Media release from MPI 12.30pm 6th March 2019
A fourth male Queensland fruit fly has been found in Northcote and another Facialis fruit fly has been found in Ōtara.
The Northcote find is approximately 80 metres inside the current Zone A and no further restrictions on the movement of fruit and vegetables are required in the suburb.
“Our extensive surveillance programme is continuing including trapping, visual inspection of backyard gardens and fruit trees, and collection and laboratory examination of fallen fruit,” says Biosecurity New Zealand spokesperson Dr Catherine Duthie.
“To date we have cut and examined around 300kg of fruit in our mobile laboratory, which was gathered from Zone A backyards on the North Shore and almost 500kg in Otara. We have yet to find any fruit fly larvae.”
The Ōtara find is 630 metres to the north of the last find inside the current Zone B. Another Zone A will be established in Ōtara, which will mean restrictions on a different area. The current Zone B is unchanged.
We strongly urge people living in Ōtara to check if they are living in either zone or what this means for them. We will be working closely with the local community to get this information out to people.
Similar controls on the movement of export fruit to those put in place in Northcote will be established in Ōtara. We are working with our horticulture industry partners and expect this to have little, if any, practical impact on fruit exports.
The instructions for residents inside the Northcote Controlled Areas remain the same.
There have been no further finds of Queensland fruit fly in Devonport since the only find there on February 14, 2019.
“Given the proximity of Devonport to Northcote we will reconsider next week whether we need to continue with movement controls in Devonport,” says Dr Duthie.
"We are very grateful for the support all communities affected by the fruit fly detections have given us.”
Detailed maps of the controlled areas and a full description of the boundaries, and full information about the rules are at biosecurity.govt.nz/fruitfly.
Single male Queensland fruit flies have been found in separate surveillance traps in the Auckland North Shore suburbs of Devonport (one single fly) and Northcote (4 single flies). Queensland fruit flies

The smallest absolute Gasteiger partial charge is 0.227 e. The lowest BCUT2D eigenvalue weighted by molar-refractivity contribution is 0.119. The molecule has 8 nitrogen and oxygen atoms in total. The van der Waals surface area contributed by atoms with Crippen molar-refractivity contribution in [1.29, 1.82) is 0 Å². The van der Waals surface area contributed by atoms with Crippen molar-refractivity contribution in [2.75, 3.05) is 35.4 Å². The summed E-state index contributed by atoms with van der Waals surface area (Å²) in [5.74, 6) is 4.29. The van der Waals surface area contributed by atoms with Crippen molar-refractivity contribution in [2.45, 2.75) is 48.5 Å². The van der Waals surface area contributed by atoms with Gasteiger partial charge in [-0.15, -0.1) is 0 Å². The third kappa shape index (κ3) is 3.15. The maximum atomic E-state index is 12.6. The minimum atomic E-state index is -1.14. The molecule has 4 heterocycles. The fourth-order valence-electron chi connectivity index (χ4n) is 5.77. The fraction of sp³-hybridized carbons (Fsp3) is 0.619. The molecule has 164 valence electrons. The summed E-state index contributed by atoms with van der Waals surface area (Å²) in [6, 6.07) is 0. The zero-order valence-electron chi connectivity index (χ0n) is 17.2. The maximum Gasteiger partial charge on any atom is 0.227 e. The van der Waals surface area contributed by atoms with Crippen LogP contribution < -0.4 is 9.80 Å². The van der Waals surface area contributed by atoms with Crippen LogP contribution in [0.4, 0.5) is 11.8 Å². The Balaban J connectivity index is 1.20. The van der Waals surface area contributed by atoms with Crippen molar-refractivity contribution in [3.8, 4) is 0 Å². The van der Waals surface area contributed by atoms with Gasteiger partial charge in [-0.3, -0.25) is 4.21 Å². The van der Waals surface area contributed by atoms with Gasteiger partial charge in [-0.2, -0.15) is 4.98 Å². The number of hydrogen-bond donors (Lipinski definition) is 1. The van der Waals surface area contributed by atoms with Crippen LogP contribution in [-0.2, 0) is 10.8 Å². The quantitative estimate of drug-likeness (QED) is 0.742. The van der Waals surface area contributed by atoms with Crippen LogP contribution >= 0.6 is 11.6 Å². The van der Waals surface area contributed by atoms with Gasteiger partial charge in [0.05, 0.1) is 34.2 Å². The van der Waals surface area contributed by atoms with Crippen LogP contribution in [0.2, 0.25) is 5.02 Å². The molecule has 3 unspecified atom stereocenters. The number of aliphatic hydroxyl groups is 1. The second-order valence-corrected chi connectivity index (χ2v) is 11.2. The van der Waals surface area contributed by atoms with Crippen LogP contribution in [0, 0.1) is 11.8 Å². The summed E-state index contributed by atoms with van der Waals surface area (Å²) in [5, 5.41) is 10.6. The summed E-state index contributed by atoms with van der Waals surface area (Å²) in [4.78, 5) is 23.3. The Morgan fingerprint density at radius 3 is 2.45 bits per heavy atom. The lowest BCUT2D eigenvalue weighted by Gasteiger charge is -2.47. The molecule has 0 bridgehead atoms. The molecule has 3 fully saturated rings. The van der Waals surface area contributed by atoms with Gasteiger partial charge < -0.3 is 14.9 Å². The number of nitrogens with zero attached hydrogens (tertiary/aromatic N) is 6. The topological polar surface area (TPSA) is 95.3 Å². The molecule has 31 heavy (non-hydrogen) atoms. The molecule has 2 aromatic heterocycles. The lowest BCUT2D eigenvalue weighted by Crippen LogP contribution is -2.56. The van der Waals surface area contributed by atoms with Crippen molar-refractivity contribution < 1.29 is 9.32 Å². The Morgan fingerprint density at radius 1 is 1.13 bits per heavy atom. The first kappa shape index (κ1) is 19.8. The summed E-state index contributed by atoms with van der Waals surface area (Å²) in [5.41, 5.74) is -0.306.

The Queensland fruit fly has been detected before in the upper North Island in the past decade. Biosecurity New Zealand's staff are well practised in dealing with this situation. Since the fruit fly was found, we've been working to locate any other possible fruit flies.
Three single male Facialis fruit flies have been found in separate surveillance traps in Ōtara. Facialis fruit flies
To manage the fruit flies that have been found, Controlled Area Notices (CAN) have been issued for all 3 suburbs. This restricts the movement of certain fruit and vegetables out of the Controlled Area to help prevent the spread of any fruit flies if any are present.
You can download detailed maps of the controlled areas and a full description of the boundaries. Full information about the rules are at biosecurity.govt.nz/fruitfly.
February 14 - Single male Queensland fruit fly located in Devonport, on the North Shore.
February 18 - A different type of fruit fly, a male facialis, discovered in Ōtara, south Auckland.
February 20 - Another single male Queensland fruit fly found on the North Shore, this time in Northcote.
February 21 - A second single male facialis detected in Ōtara, only 70 metres from the first find.
February 25 - Another single Queensland fruit fly found in Northcote.
February 28 – A third single male Queensland fruit fly detected in Northcote, 270 metres from where the last was found.
March 4 – A fourth male Queensland fruit fly detected in Northcote, approximately 80 metres from where the last was found.
March 5 - A third single male facialis detected in Ōtara, 630 metres to the North of the last fin
Queensland fruit fly
Facialis fruit fly